Take for instance, Cook’s impressive game against Michigan. Though he led Duke in scoring with 24 points, Cook continued to take—and miss—unnecessary threes. In that game, Cook was 2-of-7 from three. Those five missed three-pointers were actually the only shots he missed all game.
Overall, Cook is shooting 36.6 percent from three. And yet he continues to jack up three-pointers with reckless abandon. Cook has taken 41 three-pointers so far this season. That not only leads the Blue Devils, it’s 11 more three-point attempts than the next highest Blue Devil (via ESPN).
To be sure, Duke needs a third scorer. Cook has shown the potential to fill that role. However, his tendency to take bad three-pointers and his inability to prevent penetration on defense are problematic. In games where Cook’s virtues outweigh his vices, Duke will win. If, on the other hand, his vices overshadow his virtues, Duke is in serious trouble.
Sulaimon’s early season woes have certainly been frustrating. In that regard, it could be a reason to worry. However, Sulaimon has enough of a body of work to support the idea that he’s better than what he’s shown thus far.
As a freshman, Sulaimon averaged 11.6 points and looked particularly good at the end of his first season. This year, Sulaimon is averaging just 7.1 points and was a healthy scratch against Michigan. Beyond that, his defense has been poor and Sulaimon has struggled to find his place inside the offense.
The reason this early season swoon isn’t a reason to worry is simple: Rasheed Sulalimon isn’t this bad.
Sulaimon has previously shown himself to be a good perimeter defender. He’s also shown an ability to drive to the basket. We’ve seen him do these things. So it stands to reason that Sulaimon can return to form.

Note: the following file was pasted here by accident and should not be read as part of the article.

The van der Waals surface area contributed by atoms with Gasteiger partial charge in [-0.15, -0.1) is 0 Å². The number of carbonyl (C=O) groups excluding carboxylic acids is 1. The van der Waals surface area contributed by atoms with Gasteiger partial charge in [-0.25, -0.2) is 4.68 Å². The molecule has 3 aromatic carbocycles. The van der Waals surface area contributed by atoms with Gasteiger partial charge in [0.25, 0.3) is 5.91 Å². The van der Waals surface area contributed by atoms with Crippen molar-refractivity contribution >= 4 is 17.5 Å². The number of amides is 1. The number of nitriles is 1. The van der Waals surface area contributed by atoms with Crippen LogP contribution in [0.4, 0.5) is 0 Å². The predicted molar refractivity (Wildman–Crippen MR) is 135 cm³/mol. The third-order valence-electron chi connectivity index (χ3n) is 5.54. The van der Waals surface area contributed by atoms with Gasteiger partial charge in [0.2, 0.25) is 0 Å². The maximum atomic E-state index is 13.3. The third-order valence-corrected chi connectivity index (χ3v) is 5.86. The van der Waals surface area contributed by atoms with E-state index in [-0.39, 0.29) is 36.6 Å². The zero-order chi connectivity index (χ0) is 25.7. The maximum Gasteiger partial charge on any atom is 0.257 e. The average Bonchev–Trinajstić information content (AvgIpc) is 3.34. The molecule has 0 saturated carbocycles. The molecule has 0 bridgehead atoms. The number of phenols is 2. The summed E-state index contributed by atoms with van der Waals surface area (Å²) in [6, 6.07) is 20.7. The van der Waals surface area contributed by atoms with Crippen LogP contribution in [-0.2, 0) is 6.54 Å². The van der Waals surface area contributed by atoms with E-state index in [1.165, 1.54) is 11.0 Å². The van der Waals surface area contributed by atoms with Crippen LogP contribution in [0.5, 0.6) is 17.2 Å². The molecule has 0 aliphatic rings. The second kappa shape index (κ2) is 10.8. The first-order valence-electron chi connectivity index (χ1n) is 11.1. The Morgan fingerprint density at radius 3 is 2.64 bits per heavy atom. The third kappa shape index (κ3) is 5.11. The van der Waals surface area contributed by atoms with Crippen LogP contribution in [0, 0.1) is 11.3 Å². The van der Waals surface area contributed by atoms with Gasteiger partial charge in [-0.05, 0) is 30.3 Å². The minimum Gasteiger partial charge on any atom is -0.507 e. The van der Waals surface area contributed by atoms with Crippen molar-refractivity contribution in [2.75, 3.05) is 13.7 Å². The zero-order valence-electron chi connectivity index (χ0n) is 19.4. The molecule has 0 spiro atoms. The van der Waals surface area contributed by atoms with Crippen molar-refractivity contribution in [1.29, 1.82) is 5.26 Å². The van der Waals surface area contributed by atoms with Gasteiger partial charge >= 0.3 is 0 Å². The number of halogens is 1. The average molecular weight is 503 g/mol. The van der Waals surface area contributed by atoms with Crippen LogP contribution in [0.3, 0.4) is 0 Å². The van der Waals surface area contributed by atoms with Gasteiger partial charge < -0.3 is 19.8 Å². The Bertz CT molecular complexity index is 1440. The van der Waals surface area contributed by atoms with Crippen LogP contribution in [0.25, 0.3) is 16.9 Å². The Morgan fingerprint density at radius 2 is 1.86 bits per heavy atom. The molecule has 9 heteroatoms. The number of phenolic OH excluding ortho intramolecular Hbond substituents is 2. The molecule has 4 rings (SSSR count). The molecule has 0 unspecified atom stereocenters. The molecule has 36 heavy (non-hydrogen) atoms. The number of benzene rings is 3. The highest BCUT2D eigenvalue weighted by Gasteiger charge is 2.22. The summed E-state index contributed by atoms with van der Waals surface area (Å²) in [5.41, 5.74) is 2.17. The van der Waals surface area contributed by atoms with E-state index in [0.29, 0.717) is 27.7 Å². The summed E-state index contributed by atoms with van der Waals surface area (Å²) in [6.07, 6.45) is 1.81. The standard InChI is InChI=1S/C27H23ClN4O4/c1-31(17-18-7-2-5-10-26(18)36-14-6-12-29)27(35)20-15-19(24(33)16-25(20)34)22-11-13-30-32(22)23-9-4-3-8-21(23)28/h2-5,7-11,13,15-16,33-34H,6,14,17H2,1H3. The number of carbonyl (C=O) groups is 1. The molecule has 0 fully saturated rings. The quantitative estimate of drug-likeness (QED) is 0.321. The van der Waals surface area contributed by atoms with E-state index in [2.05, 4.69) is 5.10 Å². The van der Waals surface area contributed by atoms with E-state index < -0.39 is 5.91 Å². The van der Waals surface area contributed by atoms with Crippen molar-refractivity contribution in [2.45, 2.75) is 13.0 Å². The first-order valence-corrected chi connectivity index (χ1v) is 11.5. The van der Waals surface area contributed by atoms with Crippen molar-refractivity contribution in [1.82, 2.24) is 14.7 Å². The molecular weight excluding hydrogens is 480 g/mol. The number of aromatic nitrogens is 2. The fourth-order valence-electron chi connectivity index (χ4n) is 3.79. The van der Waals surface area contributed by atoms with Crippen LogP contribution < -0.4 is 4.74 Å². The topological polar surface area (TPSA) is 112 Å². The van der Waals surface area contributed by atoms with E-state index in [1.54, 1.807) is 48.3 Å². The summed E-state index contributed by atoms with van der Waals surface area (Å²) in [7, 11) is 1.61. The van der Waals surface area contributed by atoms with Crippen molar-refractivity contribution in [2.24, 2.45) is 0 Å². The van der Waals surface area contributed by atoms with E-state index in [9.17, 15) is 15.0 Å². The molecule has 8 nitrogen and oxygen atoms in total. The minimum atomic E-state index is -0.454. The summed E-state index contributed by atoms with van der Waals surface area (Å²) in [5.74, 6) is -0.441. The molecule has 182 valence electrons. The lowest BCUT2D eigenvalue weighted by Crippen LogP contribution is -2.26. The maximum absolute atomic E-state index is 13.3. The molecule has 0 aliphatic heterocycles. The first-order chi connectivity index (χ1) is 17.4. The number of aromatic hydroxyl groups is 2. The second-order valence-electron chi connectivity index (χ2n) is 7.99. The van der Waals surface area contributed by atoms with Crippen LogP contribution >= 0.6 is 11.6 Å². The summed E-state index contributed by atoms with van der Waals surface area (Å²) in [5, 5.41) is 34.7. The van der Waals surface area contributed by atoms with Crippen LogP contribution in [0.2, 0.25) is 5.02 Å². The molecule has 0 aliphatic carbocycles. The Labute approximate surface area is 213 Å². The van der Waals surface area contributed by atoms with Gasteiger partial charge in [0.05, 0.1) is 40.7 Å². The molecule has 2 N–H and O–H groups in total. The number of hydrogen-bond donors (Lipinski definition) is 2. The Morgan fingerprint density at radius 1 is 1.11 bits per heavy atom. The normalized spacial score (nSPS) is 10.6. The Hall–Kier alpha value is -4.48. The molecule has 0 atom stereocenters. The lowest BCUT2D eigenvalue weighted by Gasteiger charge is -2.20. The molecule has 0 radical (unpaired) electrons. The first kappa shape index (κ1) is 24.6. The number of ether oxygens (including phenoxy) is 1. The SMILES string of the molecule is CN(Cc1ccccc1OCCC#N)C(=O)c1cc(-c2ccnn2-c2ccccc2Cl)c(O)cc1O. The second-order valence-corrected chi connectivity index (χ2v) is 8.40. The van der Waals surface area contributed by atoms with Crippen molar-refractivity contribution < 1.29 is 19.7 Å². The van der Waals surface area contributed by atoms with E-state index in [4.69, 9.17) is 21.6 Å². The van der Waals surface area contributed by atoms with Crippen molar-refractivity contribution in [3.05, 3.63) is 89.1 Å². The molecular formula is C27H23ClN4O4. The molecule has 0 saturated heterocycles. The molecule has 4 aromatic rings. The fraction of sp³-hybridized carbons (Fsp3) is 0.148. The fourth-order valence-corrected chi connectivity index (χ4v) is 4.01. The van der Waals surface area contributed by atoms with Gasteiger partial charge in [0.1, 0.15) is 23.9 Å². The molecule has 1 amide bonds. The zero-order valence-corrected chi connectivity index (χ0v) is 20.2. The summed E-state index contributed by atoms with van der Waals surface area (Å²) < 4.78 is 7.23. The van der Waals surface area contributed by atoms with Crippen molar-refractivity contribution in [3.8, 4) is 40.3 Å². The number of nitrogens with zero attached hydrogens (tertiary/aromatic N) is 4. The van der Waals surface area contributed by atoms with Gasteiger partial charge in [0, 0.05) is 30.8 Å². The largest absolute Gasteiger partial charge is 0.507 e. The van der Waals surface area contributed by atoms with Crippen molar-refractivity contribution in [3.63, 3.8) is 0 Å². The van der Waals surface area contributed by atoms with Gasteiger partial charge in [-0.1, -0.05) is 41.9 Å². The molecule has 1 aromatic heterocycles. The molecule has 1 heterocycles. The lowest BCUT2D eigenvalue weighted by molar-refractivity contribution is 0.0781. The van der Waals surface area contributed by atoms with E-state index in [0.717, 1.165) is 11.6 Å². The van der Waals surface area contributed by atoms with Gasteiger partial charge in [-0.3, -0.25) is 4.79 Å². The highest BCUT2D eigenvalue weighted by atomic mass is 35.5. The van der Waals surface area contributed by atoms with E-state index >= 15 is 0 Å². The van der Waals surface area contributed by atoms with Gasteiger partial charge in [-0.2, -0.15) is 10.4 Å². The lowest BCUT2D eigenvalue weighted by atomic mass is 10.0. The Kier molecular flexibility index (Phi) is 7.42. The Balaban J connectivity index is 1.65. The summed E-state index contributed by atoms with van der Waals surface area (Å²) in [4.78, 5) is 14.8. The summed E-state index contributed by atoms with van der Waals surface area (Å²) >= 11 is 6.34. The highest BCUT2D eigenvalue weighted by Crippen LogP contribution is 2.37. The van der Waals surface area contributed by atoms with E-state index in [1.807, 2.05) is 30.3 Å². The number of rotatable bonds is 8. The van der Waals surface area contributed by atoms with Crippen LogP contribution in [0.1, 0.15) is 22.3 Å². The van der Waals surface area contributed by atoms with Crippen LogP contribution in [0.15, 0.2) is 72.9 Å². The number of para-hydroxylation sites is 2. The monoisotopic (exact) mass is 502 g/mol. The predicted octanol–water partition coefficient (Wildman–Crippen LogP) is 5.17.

Even if Sulaimon improves just a little, his additional contributions will strengthen Duke’s title chances. Given his physical tools, the adjustment that needs to be made is mental. Sulaimon should make the necessary changes and that will add yet another threat to an already dangerous Blue Devils team.
Prior to the season, it looked as if there were about five elite teams and everyone else was substantially worse. Duke was among this small group of teams thought to be head and shoulders better than everyone else. Unfortunately, it’s turned out that the Blue Devils and the other supposedly elite teams aren’t as untouchable as initially thought.
Kentucky hasn’t meshed as a team despite a historically good recruiting class. Michigan State boasts a number of seasoned veterans, but the Spartans have suffered from some miscues. Louisville looked very poor versus North Carolina, Duke beat Michigan and Kansas hasn’t impressed since beating Duke.
In short, the national rankings have been far more fluid than anyone anticipated. On the one hand, it means that the rest of the country’s good teams are having similar problems to the Blue Devils. While that is good news, the troubling aspect of this parity is that any team is capable of upsetting any other team.
Vermont and East Carolina certainly banged that point home for Duke. Going forward, the Blue Devils will face a better-than-expected Tarheels team, a Syracuse squad that’s similar to Arizona and a Pitt team that’s playing well. That adds up to a lot of potential pitfalls for Duke.
While parity might make for an exciting season and tournament, it increases the amount of uncertainty for even the nation’s most talented teams. Initially, Duke appeared to be a team that would dominate lesser opponents. Now it’s evident that Duke—like every other top team—is susceptible to upsets.
That should make for some frustrating regular season games and a nerve-racking NCAA tournament. Even if Duke improves—and they should improve—the Blue Devils will need to be wary of the fact that any opposing team can derail their title hopes.